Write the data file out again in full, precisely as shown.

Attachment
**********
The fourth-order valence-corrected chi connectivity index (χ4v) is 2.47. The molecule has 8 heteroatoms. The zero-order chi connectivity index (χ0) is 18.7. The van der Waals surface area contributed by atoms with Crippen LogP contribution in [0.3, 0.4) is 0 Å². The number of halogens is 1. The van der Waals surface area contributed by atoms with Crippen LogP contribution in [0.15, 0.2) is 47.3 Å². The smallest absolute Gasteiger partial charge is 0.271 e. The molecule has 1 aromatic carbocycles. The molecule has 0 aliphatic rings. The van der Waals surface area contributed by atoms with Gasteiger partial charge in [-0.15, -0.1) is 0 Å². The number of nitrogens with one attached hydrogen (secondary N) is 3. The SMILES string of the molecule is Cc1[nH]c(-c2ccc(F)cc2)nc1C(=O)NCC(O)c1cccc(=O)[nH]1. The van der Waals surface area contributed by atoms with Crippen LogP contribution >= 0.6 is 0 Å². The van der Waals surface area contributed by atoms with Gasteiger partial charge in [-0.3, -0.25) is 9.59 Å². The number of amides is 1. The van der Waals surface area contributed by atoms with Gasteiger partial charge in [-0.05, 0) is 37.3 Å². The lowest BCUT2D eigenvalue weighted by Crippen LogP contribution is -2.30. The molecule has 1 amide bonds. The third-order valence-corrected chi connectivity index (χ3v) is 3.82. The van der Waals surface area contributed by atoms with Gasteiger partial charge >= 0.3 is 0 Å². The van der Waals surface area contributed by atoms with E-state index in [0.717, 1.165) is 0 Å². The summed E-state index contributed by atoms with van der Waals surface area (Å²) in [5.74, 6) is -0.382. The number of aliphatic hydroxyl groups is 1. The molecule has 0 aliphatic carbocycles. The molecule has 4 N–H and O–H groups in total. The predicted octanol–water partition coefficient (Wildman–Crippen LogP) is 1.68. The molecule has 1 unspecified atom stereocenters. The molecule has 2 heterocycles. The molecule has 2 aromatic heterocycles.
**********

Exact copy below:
The fourth-order valence-corrected chi connectivity index (χ4v) is 2.47. The molecule has 8 heteroatoms. The zero-order chi connectivity index (χ0) is 18.7. The van der Waals surface area contributed by atoms with Crippen LogP contribution in [0.3, 0.4) is 0 Å². The number of halogens is 1. The van der Waals surface area contributed by atoms with Crippen LogP contribution in [0.15, 0.2) is 47.3 Å². The smallest absolute Gasteiger partial charge is 0.271 e. The molecule has 1 aromatic carbocycles. The molecule has 0 aliphatic rings. The van der Waals surface area contributed by atoms with Gasteiger partial charge in [-0.15, -0.1) is 0 Å². The number of nitrogens with one attached hydrogen (secondary N) is 3. The SMILES string of the molecule is Cc1[nH]c(-c2ccc(F)cc2)nc1C(=O)NCC(O)c1cccc(=O)[nH]1. The van der Waals surface area contributed by atoms with Crippen LogP contribution >= 0.6 is 0 Å². The van der Waals surface area contributed by atoms with Gasteiger partial charge in [-0.3, -0.25) is 9.59 Å². The number of amides is 1. The van der Waals surface area contributed by atoms with Gasteiger partial charge in [-0.05, 0) is 37.3 Å². The lowest BCUT2D eigenvalue weighted by Crippen LogP contribution is -2.30. The molecule has 1 amide bonds. The third-order valence-corrected chi connectivity index (χ3v) is 3.82. The van der Waals surface area contributed by atoms with Gasteiger partial charge >= 0.3 is 0 Å². The van der Waals surface area contributed by atoms with E-state index in [0.717, 1.165) is 0 Å². The summed E-state index contributed by atoms with van der Waals surface area (Å²) in [5.74, 6) is -0.382. The number of aliphatic hydroxyl groups is 1. The molecule has 0 aliphatic carbocycles. The molecule has 4 N–H and O–H groups in total. The predicted octanol–water partition coefficient (Wildman–Crippen LogP) is 1.68. The molecule has 1 unspecified atom stereocenters. The molecule has 2 heterocycles. The molecule has 2 aromatic heterocycles.